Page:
School administrators are looking to Bring Your Own Device (BYOD) policies as a way to bring technology resources in the community to bear in the classroom when there is little funding for classroom devices. In a recent series, MindShift has been examining how three different teachers in three completely different communities -- urban, rural, and immigrant -- are dealing with BYOD issues, including trust, equity, and what happens when teachers try to put student-centered learning in the hands of students who've never experienced it.
Marionville High School only has 200 students, but more than half of them qualify for free and reduced-price lunch. This rural community in southwest Missouri has several teachers who are fairly traditional and have little interest in integrating technology, a few early adopters and a supportive principal that wants to see new solutions to help students graduate ready for college or work.
“I wanted to make my classroom mobile device friendly because that’s where kids are, especially in high school,” said Amy Walker, a Spanish teacher who is studying for a masters' degree in education that focuses on effective ways to use technology. Despite her openness to Bring Your Own Device policies (BYOD), Walker’s students can't access the internet with their phones because the wireless system can't handle the load. They can only go online with school-issued tablets or computers.
The school's policy around personal devices and cell phones in the classroom is evolving. Walker says a few years ago cell phone use in class was getting out of control so the school banned them entirely. Now, the administration is starting to ease that policy, allowing phones in school, but only if they are face down on students' desks. Walker is pushing back against that rule, allowing students to use phones all the time in her class with the hope the technology can help her bridge the gap between kids lives in and outside the classroom.
She's found some success by giving students a chance to prove they can be responsible and relying on mutual trust to maintain classroom order. She knows that teenagers are bound to mess up sometimes, that's part of their developmental process. "As long as you are learning from your mistakes it's all good in my book," Walker said. She does have some students who aren't as mature about device use or completing assignments independently. She works more diligently to keep those few engaged and supported.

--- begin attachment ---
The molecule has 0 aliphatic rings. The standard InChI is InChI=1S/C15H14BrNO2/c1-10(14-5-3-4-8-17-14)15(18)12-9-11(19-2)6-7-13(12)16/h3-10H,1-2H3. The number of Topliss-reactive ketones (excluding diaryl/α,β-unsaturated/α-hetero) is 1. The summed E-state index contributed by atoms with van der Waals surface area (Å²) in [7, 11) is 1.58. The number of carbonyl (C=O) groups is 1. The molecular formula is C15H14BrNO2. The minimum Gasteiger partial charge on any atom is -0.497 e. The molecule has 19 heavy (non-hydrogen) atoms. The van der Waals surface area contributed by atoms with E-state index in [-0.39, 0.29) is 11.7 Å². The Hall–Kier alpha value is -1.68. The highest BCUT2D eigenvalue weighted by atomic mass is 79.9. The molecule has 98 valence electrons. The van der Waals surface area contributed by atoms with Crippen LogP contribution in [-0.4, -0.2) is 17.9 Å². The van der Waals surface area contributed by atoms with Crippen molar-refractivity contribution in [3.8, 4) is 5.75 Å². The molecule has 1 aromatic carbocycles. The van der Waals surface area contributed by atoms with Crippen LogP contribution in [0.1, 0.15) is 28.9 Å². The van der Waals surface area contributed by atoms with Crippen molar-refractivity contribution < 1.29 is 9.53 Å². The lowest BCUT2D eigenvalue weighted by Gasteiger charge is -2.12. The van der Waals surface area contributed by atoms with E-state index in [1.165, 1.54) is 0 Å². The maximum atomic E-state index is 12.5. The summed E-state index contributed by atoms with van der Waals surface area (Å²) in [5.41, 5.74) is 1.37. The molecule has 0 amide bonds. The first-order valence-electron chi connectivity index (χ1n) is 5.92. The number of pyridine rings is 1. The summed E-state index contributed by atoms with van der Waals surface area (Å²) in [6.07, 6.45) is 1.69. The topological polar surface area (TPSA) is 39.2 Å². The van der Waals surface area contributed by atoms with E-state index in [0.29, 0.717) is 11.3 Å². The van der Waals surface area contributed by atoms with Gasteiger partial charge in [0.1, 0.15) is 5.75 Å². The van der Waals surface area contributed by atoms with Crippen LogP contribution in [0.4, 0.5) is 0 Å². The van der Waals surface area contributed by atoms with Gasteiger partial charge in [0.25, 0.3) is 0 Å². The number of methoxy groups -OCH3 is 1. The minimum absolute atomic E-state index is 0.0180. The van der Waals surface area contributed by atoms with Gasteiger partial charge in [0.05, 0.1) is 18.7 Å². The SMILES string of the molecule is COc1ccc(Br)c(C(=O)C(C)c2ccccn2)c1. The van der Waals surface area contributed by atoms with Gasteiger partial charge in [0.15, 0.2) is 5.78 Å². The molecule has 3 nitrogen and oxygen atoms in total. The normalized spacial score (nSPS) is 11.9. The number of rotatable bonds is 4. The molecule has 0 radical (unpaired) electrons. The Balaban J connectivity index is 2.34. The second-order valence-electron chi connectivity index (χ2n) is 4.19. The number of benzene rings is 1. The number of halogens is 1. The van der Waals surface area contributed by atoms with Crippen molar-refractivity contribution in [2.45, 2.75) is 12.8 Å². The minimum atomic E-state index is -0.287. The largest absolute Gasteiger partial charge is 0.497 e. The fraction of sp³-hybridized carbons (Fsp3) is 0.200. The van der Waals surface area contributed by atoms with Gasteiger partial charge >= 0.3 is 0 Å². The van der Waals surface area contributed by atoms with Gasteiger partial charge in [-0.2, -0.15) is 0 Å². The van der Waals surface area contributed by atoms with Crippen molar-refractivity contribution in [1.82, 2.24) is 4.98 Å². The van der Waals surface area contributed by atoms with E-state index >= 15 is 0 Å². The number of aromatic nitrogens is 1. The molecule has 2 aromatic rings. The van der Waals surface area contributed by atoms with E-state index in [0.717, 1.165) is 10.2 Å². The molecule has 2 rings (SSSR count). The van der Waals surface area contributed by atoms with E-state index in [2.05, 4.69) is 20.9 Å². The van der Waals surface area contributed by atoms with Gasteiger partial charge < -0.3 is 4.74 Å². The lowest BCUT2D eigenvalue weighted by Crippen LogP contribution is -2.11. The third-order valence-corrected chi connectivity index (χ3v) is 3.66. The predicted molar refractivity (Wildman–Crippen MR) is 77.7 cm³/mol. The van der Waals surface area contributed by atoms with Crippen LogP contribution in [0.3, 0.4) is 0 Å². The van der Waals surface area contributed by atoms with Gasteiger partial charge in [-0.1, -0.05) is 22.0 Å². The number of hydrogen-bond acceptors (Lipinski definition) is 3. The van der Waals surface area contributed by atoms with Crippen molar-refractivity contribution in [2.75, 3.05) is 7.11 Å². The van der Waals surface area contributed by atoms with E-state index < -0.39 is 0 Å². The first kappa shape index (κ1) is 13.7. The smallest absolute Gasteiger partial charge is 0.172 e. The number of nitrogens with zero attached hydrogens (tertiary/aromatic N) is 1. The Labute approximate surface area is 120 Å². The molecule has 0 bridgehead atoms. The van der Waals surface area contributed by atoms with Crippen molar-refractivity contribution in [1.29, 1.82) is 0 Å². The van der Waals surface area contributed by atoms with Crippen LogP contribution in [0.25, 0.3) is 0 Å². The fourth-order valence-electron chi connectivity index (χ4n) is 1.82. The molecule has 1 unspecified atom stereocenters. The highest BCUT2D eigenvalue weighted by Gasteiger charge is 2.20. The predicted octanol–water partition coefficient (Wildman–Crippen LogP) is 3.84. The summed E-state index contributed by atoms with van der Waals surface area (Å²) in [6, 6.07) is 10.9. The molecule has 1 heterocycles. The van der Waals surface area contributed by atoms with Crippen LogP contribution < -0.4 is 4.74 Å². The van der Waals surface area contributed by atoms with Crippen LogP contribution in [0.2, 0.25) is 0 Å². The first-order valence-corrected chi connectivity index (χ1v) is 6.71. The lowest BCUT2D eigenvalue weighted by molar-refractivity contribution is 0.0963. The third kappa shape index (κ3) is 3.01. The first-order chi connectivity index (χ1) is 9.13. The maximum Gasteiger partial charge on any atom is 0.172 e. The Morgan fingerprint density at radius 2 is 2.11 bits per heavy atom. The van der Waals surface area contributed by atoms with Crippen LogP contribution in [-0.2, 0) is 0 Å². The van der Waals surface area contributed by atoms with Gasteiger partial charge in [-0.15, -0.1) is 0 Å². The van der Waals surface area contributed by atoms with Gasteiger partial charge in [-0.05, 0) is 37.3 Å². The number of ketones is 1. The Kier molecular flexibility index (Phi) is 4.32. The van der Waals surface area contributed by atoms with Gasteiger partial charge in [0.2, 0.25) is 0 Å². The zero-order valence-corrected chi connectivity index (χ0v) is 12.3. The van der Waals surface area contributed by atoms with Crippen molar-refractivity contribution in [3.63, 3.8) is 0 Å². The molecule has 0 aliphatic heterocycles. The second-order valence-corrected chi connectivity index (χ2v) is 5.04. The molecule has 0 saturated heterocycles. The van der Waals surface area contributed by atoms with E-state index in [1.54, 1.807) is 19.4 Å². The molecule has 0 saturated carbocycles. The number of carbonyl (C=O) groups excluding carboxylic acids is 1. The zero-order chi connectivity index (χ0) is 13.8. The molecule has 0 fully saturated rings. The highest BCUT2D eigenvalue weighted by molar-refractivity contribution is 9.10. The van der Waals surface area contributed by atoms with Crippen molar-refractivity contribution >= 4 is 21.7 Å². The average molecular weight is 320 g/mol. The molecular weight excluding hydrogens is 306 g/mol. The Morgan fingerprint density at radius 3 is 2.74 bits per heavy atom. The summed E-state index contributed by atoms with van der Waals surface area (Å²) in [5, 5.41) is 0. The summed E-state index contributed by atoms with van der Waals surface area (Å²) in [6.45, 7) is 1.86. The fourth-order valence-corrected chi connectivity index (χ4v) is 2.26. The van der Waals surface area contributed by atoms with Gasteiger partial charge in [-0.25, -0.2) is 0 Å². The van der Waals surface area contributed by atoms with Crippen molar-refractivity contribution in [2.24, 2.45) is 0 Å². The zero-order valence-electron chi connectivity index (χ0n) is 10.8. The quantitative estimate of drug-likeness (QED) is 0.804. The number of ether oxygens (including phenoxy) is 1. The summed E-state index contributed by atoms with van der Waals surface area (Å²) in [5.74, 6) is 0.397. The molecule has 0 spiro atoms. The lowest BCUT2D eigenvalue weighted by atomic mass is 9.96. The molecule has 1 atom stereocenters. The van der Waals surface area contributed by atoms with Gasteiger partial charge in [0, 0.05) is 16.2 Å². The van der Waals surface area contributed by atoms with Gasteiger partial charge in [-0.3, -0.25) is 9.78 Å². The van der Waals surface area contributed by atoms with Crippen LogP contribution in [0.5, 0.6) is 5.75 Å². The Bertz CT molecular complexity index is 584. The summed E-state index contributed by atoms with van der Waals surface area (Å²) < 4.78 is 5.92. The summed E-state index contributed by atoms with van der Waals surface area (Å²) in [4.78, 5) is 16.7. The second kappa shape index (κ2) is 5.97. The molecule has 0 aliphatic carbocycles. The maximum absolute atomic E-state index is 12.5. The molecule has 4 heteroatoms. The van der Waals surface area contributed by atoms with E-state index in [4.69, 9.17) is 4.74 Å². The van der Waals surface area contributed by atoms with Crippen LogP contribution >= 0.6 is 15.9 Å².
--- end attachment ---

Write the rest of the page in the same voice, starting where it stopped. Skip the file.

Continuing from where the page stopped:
As a Spanish teacher, Walker doesn't have to worry about high stakes tests the way English or Math teachers do. She's under less institutional pressure and has more freedom to create a classroom culture that's comfortable for students. That starts with the classroom design; there are couches in her room and students are rarely found sitting at desks. She also assigns lots of online, creative and collaborative work. "By giving them more online assignments I'm free to meet with students individually," Walker said. "I know who needs help and who's being more responsible."
She also makes it clear that kids start with a blank slate when they enter her class on the first day; they each have the opportunity to prove to her they can handle the independence and freedom she's offering. "I think that we as a population, not just educators, do a poor job of looking past bias," Walker said. "In the teaching world, you hear from the eighth-grade teacher about how terrible the kids are and so it's already predetermined that we're going to have problems."
Walker is trying to change that bias in her classroom. "I'm not going to form an opinion about you based on what someone else said," she said. "It has to do with mutual respect, I think." That respect is what allows Walker to give students open-ended learning opportunities, which they don't always appreciate. "The first couple times they really struggled with it because they wanted me to tell them what to do," Walker said. "Now they like it. We just kept doing it and eventually they realized that it wasn't going away."
Walker has been mentoring less confident teachers in more collaborative approaches to good success. She helped a veteran, but traditional teacher implement a creative project on Sophia Learning, encouraging her to co-create the rubric alongside her students. "Students who don't normally engage were very engaged because they got to work on something that was meaningful to them on a medium they like," Walker said.
Because Spanish isn't a mandated topic in Missouri, Walker has more freedom than other teachers. She’s sympathetic to teachers who are having trouble getting started with technology in the classroom, but ultimately believes everyone needs to take the plunge.
"Be willing to take a chance and change it up slowly," Walker said. "Try it and understand that it may work and it may not work. But if you don't try you won’t make any progress." She's also found that staying connected to other inspiring educators is a huge motivator to continue when there are stumbling blocks. "Collaborate with someone who is having positive results in their classroom, whether that's through social media or another teacher in the building," Walker said.
Walker has had success with devices in the classroom because she's excited about making it work, doesn't feel the same pressures to produce test scores as other teachers and truly believes kids can learn a lot from leveraging technology in the classroom. All those qualities make her an active teacher, fired up about what she's doing, and that shows through. She says her students are willing to work hard in her class because they see she is doing the same. It's that mutual respect that has given her good classroom control and that makes BYOD work smoothly.
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